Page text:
Anyone who thinks that the manager of a public media organization has an easy job, where you get to give orders to different department heads, is not living in the real world. Small stations may not be able to fill all of the functions of a station with a staff person. Only large stations have a talented team of announcers, fundraisers, engineers, and business staff. At smaller stations, the general manager takes on many of these responsibilities. But no matter the size of a station’s team, a general manager must be conversant in the language and issues facing the entire station while avoiding the temptation of micro-management.
Your background might be in journalism, but now you must trust your news director to make coverage decisions.
You may have come from a fundraising background. While you will still be involved with donors, you no longer lead that department. Sometimes that is the most difficult thing to learn.
Because of my background as a news director, anchor, and reporter, I probably spent less time with my news director than other managers in my first few years as a general manager. I wanted my news director to know that she was in charge and that I trusted her to make the decisions she was called to make. I was there for her like I was for all of my managers, but I waited to be asked to weigh in on a matter.
Unless you have a very small staff where you are performing day-to day operational duties, your number one job is to be a coach for your team members. Even if you work for a very small station that requires the general manager to also serve as an on-air host, you will lead by example, which is a valuable form of coaching.
Because I am a football fan, I often say that my job is like that of the athletic director of a college team or general manager of a pro team. My job is to provide the resources to put a successful team on the field. I have coaches to run the daily activities of the team. If I’m lucky, I can recruit a real superstar who will lead my team to a championship. That will reflect well on me, but I don’t need to tell that player what play to run in the big game.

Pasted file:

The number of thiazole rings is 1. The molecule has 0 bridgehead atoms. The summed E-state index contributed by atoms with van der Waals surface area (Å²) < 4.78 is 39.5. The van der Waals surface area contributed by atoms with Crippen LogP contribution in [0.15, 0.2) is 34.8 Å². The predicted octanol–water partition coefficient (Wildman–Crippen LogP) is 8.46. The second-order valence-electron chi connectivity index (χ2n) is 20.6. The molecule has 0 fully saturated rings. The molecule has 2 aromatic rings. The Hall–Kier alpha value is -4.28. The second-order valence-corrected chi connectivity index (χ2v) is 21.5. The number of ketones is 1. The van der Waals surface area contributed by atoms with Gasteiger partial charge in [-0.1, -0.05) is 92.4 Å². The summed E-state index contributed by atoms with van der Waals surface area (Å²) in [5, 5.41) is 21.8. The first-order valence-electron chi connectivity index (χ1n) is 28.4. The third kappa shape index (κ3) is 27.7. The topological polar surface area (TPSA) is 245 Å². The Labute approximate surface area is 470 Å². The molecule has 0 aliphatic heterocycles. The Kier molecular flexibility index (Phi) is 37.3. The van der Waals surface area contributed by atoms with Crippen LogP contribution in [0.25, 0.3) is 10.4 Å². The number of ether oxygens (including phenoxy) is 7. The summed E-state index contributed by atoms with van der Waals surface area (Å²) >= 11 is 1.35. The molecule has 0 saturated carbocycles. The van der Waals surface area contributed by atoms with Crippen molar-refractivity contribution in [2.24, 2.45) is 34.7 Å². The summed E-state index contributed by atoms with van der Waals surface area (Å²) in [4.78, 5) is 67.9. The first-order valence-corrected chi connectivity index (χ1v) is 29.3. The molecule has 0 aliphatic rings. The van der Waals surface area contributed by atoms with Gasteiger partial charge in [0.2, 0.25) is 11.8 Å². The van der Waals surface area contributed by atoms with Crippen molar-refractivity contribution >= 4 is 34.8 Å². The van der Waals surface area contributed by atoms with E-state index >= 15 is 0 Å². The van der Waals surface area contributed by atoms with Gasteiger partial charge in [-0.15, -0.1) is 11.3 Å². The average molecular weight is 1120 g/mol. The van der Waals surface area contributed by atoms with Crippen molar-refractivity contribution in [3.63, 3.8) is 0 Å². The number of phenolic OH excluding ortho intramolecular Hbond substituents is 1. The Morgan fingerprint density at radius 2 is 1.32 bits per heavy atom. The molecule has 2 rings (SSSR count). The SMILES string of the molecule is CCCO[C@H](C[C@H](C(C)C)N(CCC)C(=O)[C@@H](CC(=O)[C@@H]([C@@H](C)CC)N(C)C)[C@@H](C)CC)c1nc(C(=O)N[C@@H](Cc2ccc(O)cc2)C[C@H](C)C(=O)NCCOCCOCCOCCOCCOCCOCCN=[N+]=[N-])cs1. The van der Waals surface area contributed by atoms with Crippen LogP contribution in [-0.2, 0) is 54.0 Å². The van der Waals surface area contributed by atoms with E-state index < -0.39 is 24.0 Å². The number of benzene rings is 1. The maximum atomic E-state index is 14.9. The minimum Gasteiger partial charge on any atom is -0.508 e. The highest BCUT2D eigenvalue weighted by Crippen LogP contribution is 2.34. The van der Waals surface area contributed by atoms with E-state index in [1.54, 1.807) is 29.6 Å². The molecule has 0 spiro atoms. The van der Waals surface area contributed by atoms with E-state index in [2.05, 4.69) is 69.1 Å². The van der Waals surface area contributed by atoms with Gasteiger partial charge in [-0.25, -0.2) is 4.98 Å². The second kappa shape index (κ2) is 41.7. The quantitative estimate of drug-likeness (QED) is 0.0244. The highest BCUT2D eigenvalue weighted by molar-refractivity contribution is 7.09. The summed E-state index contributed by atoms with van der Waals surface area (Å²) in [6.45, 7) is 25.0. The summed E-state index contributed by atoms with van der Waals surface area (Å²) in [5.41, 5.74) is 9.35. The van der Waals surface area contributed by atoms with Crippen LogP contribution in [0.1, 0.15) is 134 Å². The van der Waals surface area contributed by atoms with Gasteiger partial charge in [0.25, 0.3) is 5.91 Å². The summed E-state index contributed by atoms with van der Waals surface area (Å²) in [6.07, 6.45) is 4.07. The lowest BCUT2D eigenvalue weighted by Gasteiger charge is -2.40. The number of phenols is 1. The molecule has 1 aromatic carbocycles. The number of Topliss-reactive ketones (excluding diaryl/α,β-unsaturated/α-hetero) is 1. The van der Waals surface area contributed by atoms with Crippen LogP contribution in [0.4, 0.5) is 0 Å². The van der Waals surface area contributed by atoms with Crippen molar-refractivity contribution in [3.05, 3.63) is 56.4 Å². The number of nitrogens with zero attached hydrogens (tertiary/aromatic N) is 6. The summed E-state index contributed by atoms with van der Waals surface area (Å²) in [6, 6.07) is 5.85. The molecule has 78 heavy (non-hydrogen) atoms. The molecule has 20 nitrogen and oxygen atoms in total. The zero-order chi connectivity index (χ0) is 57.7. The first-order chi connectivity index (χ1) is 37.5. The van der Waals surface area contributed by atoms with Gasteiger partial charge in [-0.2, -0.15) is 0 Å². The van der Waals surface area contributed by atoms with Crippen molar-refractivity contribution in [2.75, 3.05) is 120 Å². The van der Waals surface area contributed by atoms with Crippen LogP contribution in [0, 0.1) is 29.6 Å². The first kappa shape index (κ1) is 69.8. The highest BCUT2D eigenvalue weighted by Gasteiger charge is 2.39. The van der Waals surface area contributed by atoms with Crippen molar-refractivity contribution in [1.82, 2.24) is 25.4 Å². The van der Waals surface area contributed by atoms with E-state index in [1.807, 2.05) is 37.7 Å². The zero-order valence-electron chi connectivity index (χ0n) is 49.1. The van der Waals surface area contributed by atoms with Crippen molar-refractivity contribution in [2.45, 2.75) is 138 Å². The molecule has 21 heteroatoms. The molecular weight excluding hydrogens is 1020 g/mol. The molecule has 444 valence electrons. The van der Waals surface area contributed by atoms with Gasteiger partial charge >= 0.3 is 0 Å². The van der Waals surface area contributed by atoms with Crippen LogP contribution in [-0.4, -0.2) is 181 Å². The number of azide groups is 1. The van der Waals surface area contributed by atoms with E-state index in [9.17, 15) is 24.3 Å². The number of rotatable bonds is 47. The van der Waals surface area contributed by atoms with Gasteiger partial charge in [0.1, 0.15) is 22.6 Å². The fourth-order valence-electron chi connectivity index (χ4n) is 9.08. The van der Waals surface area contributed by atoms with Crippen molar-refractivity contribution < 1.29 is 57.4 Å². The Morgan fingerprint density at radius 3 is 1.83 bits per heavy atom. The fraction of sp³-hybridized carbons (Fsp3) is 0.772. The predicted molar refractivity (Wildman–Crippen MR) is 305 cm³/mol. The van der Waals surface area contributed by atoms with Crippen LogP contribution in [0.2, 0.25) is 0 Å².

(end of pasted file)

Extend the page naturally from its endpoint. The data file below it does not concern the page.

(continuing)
You want to develop a strong senior management team and be there for them to provide guidance. In a perfect world, your senior team will work well together and develop a good working relationship. Sometimes, however, your managers may conflict with each other. That’s why I see the value of having a weekly meeting of senior managers. We close the door and have confidence that whatever we say in that room will stay in the room. We can vent. We can discuss issues and find agreement. As the general manager, my job is to navigate through their conflicts and provide direction. I’m the one who asks the tough questions and relates issues to our strategic plan. Those meetings are a good opportunity to discuss budgets and big- picture issues.
A general manager must have trust in his or her senior team. When you are out of the building, you must trust each manager to make decisions that they know you will support.
If you have a senior manager that you don’t trust, you must let that person go. Everyone must be on the same team.
I have always viewed my senior managers as individuals who I could coach into more responsibility; they should be able to take over for me if I were either gone for an extended period or if I were to leave the station. That means that I have always shared my thinking on industry-wide issues and that I make sure that they know what is going on in other departments. I’ve been known to invite a senior manager to attend a meeting where the topic is outside of their area. That not only broadens their knowledge base, but I’ve also found that a set of fresh eyes and ears on a problem can be helpful.
When one of my managers wants to praise one of their staff members for extraordinary effort, I ask that I be copied on or told about the event. That gives me a chance to add my congratulations either personally or in written form. Employees need to know that their work is appreciated.
Today’s post is an excerpt from THE PUBLIC MEDIA MANAGER’S HANDBOOK.
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